A common concern when using steel or synthetic fibre reinforcing in concrete is ‘floating’ of the fibres to the concrete surface.
The action of ‘floating’ is caused by the settling of the heavier concrete materials while the concrete is still in a fluid state. The fibres seperate from the fluid concrete mixture.
After the concrete has hardened, synthetic fibres potentially give the concrete slab a hairy appearance (unless the fibres breakdown from UV light like RADFORCE synthetic fibres) and steel fibres are exposed on the surface subjecting the slab to ‘rust spotting’.
An unconventional method for removing these fibres is burn them off (synthetic) or grind them off (steel). This retroactive method can cause premature cracking, flaking, and deterioration of the concrete surface; leading to a concrete that is less resilient to physical and chemical attack.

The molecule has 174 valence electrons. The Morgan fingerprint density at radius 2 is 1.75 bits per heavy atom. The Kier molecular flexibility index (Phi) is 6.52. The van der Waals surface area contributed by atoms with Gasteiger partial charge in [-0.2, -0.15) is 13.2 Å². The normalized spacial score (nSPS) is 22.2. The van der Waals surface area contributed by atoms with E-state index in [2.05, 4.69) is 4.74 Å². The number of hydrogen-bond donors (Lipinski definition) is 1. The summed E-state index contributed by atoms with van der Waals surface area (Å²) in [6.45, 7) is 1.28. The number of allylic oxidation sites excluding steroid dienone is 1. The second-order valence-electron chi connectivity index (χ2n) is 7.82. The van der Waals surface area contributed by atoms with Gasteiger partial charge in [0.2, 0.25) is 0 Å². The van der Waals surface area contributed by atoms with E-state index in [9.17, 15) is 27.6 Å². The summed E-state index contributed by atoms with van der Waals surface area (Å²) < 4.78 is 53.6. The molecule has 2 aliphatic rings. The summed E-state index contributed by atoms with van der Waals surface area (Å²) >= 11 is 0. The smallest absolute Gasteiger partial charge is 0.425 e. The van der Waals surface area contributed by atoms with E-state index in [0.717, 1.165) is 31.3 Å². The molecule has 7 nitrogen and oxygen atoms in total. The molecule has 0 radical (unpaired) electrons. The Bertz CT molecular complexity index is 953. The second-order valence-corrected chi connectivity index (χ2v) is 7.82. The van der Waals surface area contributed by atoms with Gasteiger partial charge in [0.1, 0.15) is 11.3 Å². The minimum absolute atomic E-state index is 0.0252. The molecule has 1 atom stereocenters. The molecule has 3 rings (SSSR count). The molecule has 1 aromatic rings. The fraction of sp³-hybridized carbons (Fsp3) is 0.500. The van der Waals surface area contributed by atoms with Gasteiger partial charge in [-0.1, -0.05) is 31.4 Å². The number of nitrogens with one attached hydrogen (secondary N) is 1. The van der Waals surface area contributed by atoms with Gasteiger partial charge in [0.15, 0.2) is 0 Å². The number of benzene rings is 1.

Instead of dealing with the fibres after the concrete has hardened; the concrete mixture can be adjusted to create fluid properties for both finishing as well as limiting the separation of synthetic fibres to the concrete surface. Listed are three of the many methods out there for adjusting the concrete mixtures to accommodate reinforcing fibres:
– Optimizing the rock and sand combinations to create a concrete that has specified slump without a lower amount of cementitious paste
– Adding to the concrete mixture a viscosity modifying admixture like colloidal silica or xanthan gum
– Reduce the slump and fluid nature by decreasing the amount of water and water-reducer in the concrete mixture
While these methods require a bit more time to accommodate synthetic fibres, the end result is a concrete that is stronger and lasts longer to physical and chemical attack.
Let us know what concrete fibre questions you have before your project.
Written by Jon S. Belkowitz, PhD